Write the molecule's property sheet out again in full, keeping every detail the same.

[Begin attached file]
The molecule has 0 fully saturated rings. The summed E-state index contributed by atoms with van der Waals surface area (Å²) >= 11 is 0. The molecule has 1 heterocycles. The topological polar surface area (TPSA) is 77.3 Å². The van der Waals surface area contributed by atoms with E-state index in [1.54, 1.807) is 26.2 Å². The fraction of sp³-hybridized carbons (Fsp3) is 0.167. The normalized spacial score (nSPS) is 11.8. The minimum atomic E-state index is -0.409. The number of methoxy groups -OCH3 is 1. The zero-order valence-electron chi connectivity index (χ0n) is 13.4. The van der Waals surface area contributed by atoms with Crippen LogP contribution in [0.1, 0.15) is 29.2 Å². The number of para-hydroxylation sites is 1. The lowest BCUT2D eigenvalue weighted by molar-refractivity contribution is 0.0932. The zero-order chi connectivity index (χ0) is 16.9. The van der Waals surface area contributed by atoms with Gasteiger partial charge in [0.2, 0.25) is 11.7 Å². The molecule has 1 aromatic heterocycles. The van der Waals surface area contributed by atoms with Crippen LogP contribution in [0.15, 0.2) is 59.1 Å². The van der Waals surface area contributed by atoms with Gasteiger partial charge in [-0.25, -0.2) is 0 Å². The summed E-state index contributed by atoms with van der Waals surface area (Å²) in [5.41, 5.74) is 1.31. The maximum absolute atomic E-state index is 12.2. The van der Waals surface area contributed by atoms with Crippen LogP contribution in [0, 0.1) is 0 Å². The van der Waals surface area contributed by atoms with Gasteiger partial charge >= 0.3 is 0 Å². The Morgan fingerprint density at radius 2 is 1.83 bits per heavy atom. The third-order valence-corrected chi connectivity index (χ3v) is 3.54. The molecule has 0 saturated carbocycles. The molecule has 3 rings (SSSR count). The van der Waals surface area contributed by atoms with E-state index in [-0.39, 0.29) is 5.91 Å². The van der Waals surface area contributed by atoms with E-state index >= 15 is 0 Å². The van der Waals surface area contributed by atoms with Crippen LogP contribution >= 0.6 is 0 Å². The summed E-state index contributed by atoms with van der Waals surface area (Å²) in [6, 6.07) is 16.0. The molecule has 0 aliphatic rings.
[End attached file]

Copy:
The molecule has 0 fully saturated rings. The summed E-state index contributed by atoms with van der Waals surface area (Å²) >= 11 is 0. The molecule has 1 heterocycles. The topological polar surface area (TPSA) is 77.3 Å². The van der Waals surface area contributed by atoms with E-state index in [1.54, 1.807) is 26.2 Å². The fraction of sp³-hybridized carbons (Fsp3) is 0.167. The normalized spacial score (nSPS) is 11.8. The minimum atomic E-state index is -0.409. The number of methoxy groups -OCH3 is 1. The zero-order valence-electron chi connectivity index (χ0n) is 13.4. The van der Waals surface area contributed by atoms with Crippen LogP contribution in [0.1, 0.15) is 29.2 Å². The number of para-hydroxylation sites is 1. The lowest BCUT2D eigenvalue weighted by molar-refractivity contribution is 0.0932. The zero-order chi connectivity index (χ0) is 16.9. The van der Waals surface area contributed by atoms with Gasteiger partial charge in [0.2, 0.25) is 11.7 Å². The molecule has 1 aromatic heterocycles. The van der Waals surface area contributed by atoms with Crippen LogP contribution in [0.15, 0.2) is 59.1 Å². The van der Waals surface area contributed by atoms with Gasteiger partial charge in [-0.25, -0.2) is 0 Å². The summed E-state index contributed by atoms with van der Waals surface area (Å²) in [5.41, 5.74) is 1.31. The maximum absolute atomic E-state index is 12.2. The van der Waals surface area contributed by atoms with Crippen LogP contribution in [0, 0.1) is 0 Å². The van der Waals surface area contributed by atoms with Gasteiger partial charge >= 0.3 is 0 Å². The Morgan fingerprint density at radius 2 is 1.83 bits per heavy atom. The third-order valence-corrected chi connectivity index (χ3v) is 3.54. The molecule has 0 saturated carbocycles. The molecule has 3 rings (SSSR count). The van der Waals surface area contributed by atoms with E-state index in [-0.39, 0.29) is 5.91 Å². The van der Waals surface area contributed by atoms with E-state index >= 15 is 0 Å². The van der Waals surface area contributed by atoms with Crippen LogP contribution >= 0.6 is 0 Å². The summed E-state index contributed by atoms with van der Waals surface area (Å²) in [6, 6.07) is 16.0. The molecule has 0 aliphatic rings.